Made some progress today but also took a step back. I hadn't put the front of the AC back on and something fell into the fan while testing - shattering it into a million pieces. Damnit. I have no idea what it was as there is no way I was putting stuff in there. I'll find out when I take it all back apart... I framed out the final wall and installed the door. The perspective in this first photo is a little hard to follow. It was taken from outside the utility room looking through the door. The wall for the cooler is on about a 30 degree angle.
I haven't had much time to work on the cooler this week but have made some progress. I was hoping by this point to be able to cool the area while I worked but no such luck since I shattered the AC's fan blade. Hopefully the replacement will be here this weekend. Anyhow, I have all the framing done as well as the wall insulation wrapped up. Now its down to installing all the foam board. Here is a photo of the cooler looking into the utility room. We'll put some trim around it to finish it off once everything else is complete. I'm hoping to make serious progress by this weekend and be ready to finish it up as soon as the replacement fan arrives.
Got all the walls finished today. Now it is down to the ceiling, floor, and the door... should go pretty quick over the next few evenings. Still debating what wallboard to use to finish off the inside but will have that settled in the next few days. What I really want is $30 a sheet... and I need eight sheets - whew. Regardless of the wallboard, I am in hopes to start testing later this week.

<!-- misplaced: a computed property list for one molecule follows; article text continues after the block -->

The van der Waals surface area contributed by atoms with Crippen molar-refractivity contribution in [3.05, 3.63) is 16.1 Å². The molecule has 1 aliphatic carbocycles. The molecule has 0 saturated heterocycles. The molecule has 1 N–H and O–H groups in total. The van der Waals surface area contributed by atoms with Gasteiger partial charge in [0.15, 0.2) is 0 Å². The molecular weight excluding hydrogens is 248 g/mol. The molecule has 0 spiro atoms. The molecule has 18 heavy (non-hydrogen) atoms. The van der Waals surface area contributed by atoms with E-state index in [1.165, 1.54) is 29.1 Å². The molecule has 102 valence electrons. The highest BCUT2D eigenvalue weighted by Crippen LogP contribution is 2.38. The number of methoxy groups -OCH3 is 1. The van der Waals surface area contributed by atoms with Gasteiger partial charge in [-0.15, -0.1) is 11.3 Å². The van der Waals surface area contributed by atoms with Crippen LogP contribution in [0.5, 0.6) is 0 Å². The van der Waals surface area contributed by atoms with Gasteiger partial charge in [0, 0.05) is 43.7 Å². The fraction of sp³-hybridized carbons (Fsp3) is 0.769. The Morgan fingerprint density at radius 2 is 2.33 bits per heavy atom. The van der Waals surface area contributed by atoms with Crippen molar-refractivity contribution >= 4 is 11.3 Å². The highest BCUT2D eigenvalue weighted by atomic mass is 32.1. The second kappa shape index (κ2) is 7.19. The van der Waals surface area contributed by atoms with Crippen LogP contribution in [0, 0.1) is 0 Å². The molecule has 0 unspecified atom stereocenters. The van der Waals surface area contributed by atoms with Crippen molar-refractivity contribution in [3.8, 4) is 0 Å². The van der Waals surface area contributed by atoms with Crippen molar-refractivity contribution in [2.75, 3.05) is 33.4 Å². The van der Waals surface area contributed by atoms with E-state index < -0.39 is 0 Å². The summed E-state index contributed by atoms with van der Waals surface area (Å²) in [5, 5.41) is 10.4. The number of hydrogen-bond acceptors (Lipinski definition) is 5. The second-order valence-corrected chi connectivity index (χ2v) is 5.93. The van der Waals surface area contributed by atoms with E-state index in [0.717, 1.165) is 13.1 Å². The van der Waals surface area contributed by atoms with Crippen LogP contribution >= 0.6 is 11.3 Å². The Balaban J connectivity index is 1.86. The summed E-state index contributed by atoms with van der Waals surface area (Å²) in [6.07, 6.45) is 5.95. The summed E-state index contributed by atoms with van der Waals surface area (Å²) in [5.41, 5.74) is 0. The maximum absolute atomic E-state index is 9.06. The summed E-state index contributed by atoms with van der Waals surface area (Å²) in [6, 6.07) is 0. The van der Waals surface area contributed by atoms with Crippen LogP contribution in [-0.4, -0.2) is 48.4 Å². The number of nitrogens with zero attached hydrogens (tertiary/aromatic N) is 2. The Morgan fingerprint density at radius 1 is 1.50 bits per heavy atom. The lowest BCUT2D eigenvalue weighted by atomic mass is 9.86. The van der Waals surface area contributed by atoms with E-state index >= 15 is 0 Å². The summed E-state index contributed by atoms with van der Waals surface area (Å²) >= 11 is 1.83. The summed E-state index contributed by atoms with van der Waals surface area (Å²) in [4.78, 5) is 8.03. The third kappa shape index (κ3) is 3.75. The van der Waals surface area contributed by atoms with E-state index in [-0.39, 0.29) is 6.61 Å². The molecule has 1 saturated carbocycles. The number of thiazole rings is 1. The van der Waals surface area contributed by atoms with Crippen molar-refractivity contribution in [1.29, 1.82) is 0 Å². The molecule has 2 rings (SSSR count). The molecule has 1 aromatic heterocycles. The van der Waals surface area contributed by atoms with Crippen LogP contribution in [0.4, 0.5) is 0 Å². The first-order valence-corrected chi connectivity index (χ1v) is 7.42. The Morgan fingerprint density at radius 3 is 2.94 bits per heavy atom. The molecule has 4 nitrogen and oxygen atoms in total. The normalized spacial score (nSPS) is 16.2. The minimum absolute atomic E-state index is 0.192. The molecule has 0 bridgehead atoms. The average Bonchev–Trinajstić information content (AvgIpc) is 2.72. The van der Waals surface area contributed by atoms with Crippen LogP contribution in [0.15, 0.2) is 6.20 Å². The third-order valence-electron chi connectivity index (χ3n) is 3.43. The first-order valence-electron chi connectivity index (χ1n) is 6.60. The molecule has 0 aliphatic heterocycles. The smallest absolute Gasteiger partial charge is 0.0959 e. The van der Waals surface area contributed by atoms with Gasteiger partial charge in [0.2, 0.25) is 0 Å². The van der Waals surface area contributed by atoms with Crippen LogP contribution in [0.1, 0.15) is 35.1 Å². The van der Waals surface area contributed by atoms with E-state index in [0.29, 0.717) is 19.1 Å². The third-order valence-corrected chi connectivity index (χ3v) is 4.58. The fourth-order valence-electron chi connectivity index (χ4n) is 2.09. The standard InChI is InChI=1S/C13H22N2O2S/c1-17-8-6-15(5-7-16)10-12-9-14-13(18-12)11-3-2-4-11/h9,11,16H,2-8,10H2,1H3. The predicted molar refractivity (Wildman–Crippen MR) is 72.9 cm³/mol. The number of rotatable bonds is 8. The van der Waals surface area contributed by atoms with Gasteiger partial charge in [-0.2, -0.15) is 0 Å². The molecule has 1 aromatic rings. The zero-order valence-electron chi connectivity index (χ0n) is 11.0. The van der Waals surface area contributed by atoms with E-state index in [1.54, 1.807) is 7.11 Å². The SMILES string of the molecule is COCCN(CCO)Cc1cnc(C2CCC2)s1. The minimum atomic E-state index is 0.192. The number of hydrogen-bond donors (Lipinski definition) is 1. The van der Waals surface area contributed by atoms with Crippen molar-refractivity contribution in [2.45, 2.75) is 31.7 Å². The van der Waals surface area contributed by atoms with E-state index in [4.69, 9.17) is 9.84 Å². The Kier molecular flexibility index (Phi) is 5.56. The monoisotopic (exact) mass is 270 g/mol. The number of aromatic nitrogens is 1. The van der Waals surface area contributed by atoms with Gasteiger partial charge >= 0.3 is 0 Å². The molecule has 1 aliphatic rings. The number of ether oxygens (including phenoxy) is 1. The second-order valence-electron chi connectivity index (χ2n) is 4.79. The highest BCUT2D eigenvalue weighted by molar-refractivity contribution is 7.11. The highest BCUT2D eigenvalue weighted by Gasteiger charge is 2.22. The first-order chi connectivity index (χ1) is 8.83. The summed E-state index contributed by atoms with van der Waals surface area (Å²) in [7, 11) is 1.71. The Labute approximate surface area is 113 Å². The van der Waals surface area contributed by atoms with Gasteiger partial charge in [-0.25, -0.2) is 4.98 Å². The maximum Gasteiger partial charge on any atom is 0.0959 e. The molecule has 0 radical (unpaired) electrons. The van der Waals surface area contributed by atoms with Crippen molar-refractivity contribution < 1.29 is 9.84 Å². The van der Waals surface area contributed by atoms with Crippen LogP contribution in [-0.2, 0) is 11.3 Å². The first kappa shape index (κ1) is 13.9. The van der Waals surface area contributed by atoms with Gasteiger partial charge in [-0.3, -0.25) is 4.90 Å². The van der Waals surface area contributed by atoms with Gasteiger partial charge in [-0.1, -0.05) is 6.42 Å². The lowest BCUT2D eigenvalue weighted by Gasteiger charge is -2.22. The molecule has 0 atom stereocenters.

Got the ceiling finished. Its lined with three layers of foam insulation. On top of the ceiling was exactly enough room to pack the R30 insulation on its side - six pieces across. No photos as its really more the same at this point. Plan on doing the floor tomorrow night... I tested it down to 60 degrees for about 30 minutes. I didn't pay that close of attention but the temperature dropped from 84 to 60 within 10~15 minutes and the AC never came back on until after I opened the door. Can't wait to test it once the floor and door are fully insulated.
Got the floor finished up tonight... ended up laying six layers of the foam insulation. Pretty much came out flush with the bottom of the doorway. Scroll back to post #75 for the before shot of the floor and doorjam to get a feel for how thick it turned out to be. Here is a photo of the floor now:
After a few days away from the project, I'm back on it. I put 1/2" MDF on the floor and started placing the wall board. The plastic wall board I chose is EXPENSIVE at $30 a sheet (I needed 7 sheets) but it is going to look really good once finished. Here is a photo of the floor. A layer of the plastic wall board will go on top of this to finish it off.